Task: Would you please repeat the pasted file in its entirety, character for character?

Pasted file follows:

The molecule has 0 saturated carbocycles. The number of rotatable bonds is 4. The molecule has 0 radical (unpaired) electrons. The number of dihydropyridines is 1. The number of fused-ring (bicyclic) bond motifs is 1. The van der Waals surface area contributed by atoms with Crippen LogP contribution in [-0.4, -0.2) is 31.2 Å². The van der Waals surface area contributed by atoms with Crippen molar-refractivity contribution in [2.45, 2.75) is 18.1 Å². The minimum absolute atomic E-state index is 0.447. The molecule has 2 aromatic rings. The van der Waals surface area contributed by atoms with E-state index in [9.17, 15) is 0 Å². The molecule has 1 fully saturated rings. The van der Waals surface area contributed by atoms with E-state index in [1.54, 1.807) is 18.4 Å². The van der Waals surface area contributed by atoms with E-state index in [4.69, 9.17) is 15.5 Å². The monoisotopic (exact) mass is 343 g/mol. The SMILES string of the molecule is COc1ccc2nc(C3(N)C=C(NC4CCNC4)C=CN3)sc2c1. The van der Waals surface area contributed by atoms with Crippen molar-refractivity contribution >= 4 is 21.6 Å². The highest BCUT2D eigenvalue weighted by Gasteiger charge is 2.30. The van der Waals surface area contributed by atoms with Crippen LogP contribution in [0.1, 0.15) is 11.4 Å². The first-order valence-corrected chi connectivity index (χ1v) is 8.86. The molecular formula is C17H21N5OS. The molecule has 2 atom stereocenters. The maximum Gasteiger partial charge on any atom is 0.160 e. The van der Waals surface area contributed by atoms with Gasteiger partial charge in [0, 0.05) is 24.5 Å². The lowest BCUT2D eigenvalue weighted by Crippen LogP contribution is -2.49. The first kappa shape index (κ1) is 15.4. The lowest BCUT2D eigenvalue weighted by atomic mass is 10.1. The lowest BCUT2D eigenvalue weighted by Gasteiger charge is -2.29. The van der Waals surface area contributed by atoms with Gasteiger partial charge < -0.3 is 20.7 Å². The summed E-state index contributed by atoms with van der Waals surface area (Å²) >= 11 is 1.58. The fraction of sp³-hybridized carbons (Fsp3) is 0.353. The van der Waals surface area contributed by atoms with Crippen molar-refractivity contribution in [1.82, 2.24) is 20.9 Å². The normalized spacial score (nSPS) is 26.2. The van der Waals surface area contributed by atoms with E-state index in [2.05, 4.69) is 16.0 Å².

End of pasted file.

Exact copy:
The molecule has 0 saturated carbocycles. The number of rotatable bonds is 4. The molecule has 0 radical (unpaired) electrons. The number of dihydropyridines is 1. The number of fused-ring (bicyclic) bond motifs is 1. The van der Waals surface area contributed by atoms with Crippen LogP contribution in [-0.4, -0.2) is 31.2 Å². The van der Waals surface area contributed by atoms with Crippen molar-refractivity contribution in [2.45, 2.75) is 18.1 Å². The minimum absolute atomic E-state index is 0.447. The molecule has 2 aromatic rings. The van der Waals surface area contributed by atoms with E-state index in [9.17, 15) is 0 Å². The molecule has 1 fully saturated rings. The van der Waals surface area contributed by atoms with E-state index in [1.54, 1.807) is 18.4 Å². The van der Waals surface area contributed by atoms with E-state index in [4.69, 9.17) is 15.5 Å². The monoisotopic (exact) mass is 343 g/mol. The SMILES string of the molecule is COc1ccc2nc(C3(N)C=C(NC4CCNC4)C=CN3)sc2c1. The van der Waals surface area contributed by atoms with Crippen molar-refractivity contribution >= 4 is 21.6 Å². The highest BCUT2D eigenvalue weighted by Gasteiger charge is 2.30. The van der Waals surface area contributed by atoms with Crippen LogP contribution in [0.1, 0.15) is 11.4 Å². The first-order valence-corrected chi connectivity index (χ1v) is 8.86. The molecular formula is C17H21N5OS. The molecule has 2 atom stereocenters. The maximum Gasteiger partial charge on any atom is 0.160 e. The van der Waals surface area contributed by atoms with Gasteiger partial charge in [0, 0.05) is 24.5 Å². The lowest BCUT2D eigenvalue weighted by Crippen LogP contribution is -2.49. The first kappa shape index (κ1) is 15.4. The lowest BCUT2D eigenvalue weighted by atomic mass is 10.1. The lowest BCUT2D eigenvalue weighted by Gasteiger charge is -2.29. The van der Waals surface area contributed by atoms with Gasteiger partial charge < -0.3 is 20.7 Å². The summed E-state index contributed by atoms with van der Waals surface area (Å²) >= 11 is 1.58. The fraction of sp³-hybridized carbons (Fsp3) is 0.353. The van der Waals surface area contributed by atoms with Crippen molar-refractivity contribution in [1.82, 2.24) is 20.9 Å². The normalized spacial score (nSPS) is 26.2. The van der Waals surface area contributed by atoms with E-state index in [2.05, 4.69) is 16.0 Å².